Nigeria Territory


The Nigerian territory has a rather simple structure; it corresponds to an ancient penepian which has its prominent parts in the central-northern section, where the crystalline, archaeozoic formations of the African base emerge over vast surfaces. These raised areas, which are configured as a sort of not very high plateau, represent the remains of an ancient relief gradually leveled by erosion, which underwent rejuvenation in the Cenozoic era., when the depressions that complete the picture of the Nigerian territory were outlined or defined, as a reflection of the vastest crustal settlement of the African continent. They are: the southern one facing the coast, the one crossed by Niger and that of its tributary Benue, finally the northern one that falls within the internal continental depression of Chad. In these depressed areas the archaeozoic formations are covered by sedimentary layers due to the periodic ingress of the sea: they are particularly represented by deposits from the Cretaceous period in the central sections (depressions of Niger and Benue), from Cenozoic coasts in the southern belt and finally of recent formations in the marginal areas both to the N, in the Chadian basin, and to the S, in the coastal strip. The geographical picture of Nigeria is completed with volcanic formations, whose origin is linked to the same crustal settlements already mentioned, present above all in the central section of the country, where the Jos plateau (or of Bauchi; 1781 m) constitutes the highest part of the Nigerian territory together with the easternmost ridges (Shebshi mountains, 2042 m with Mount Dimlang). From the morphological point of view, Nigeria has typically African characteristics, that is, mature, open profiles, broken here and there by the eminences of ancient residual reliefs, by isolated granite hills, by ancient erosional escarpments. The only bumpy area is the central one between Niger and Benue, the aforementioned Jos plateau, furrowed by the valleys that radiate towards the surrounding depressions. Extremely flat surfaces are found to the N, where there are sandy dunes fixed by vegetation; the territory moves towards the E, where there are hilly areas and plateaus of crystalline rocks and in some cases, as in the plateau of Biu, of basalt rocks. The central-southern section presents reliefs only to the W of the confluence of the Niger and Benue rivers: characteristic granite intumescences give a severe aspect to the landscape. Further to the S, the relief gradually fades towards the coastal strip, 60-70 km deep on average, in which the vast delta surface of Niger stands out (approx. 25,000 km²), which has a front of 350 km and is furrowed by numerous branches of the river, the so-called Oil Rivers, “rivers of oil”, because they cross an area rich in oil palms. Outside the delta, the coastal strip is bordered by lagoons – the largest being that of Lagos – which continue those of the Guinean coast.


According to itypeusa, the hydrography of Nigeria is substantially reducible to Niger and its important tributary, the Benue. The two rivers enter the country, one from the state of Niger, the other from Cameroon, joining Lokoja; from here the Niger turns decisively to the S but despite the considerable volume of its waters, due to the low slope, the continuous accumulation of sand banks means that, after Onitsha, the vast delta begins. The floods correspond to the (summer) rainy season; while the Niger, turning its high course embedded in the crystalline base, is frequently interrupted by rapids and therefore not navigable everywhere, the Benue, with a morphologically more mature profile, is entirely navigable during the period of full. For the rest, Nigeria pays NE to Lake Chad via the Komadugu River, and S directly to the Atlantic Ocean via short streams (Ogun to SW, Cross to SE, etc.).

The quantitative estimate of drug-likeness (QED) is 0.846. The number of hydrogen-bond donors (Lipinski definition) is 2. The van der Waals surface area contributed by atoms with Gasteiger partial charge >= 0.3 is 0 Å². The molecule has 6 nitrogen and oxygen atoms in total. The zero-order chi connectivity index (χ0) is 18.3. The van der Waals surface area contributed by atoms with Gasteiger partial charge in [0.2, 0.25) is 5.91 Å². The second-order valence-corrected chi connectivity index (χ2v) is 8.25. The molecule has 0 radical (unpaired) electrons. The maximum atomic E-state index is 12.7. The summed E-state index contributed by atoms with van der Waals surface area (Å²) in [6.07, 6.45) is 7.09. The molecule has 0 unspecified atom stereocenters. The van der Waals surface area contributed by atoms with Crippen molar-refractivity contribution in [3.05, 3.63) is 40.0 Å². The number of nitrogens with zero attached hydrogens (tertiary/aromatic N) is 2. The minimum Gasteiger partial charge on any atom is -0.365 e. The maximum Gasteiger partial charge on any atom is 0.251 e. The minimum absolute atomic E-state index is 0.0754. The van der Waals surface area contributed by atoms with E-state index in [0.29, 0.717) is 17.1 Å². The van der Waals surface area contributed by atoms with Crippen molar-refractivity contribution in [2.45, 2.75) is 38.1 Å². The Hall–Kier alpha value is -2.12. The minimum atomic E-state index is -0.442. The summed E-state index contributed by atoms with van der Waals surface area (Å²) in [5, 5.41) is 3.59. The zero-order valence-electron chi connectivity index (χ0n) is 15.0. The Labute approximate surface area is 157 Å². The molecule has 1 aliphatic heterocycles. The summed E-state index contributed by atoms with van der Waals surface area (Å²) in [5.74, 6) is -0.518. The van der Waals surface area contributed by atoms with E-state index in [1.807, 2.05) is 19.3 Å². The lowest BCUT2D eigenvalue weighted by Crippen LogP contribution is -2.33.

Vegetable variations adapt to the zonal variations of the climate. Generally speaking, a forest belt with an equatorial climate predominates on the S, characterized by an evergreen forest, shady-loving, rich in species, which in less humid areas brightens up and associates trees with deciduous leaves; in the delta area there is amphibious vegetation and vast formations of mangroves obstruct the river outlets. In the intermediate belt the arborate savannah (or forest-park) prevails, alternating, in the degraded areas, with prairie with tall grasses and with tunnel forest bands along the rivers. In the north the savannah becomes grassy, ​​interrupted by groups of trees typical of the Sudanese region, such as baobabs, acacias, and tamarinds. Finally, the northwestern part of the Sahel it is characterized by a semi-desert vegetation. As for the fauna, large carnivores, antelopes, warthogs, monkeys and birds inhabit the savannahs and scrubland, while elephants, hippos, snakes and crocodiles live in the forests and rivers. Nigeria, like many other states of the African continent, is characterized by an extraordinary biodiversity threatened, however, by the intervention of man who has changed the natural balance. Desertification, deforestation and intensive exploitation of grazing lands are the unfortunate consequences of population growth. Despite the environmental problems, 15.6% of the territory is a protected area, with numerous reserves and 14 national parks, among which the best known is the Yankari National Park.

Nigeria Territory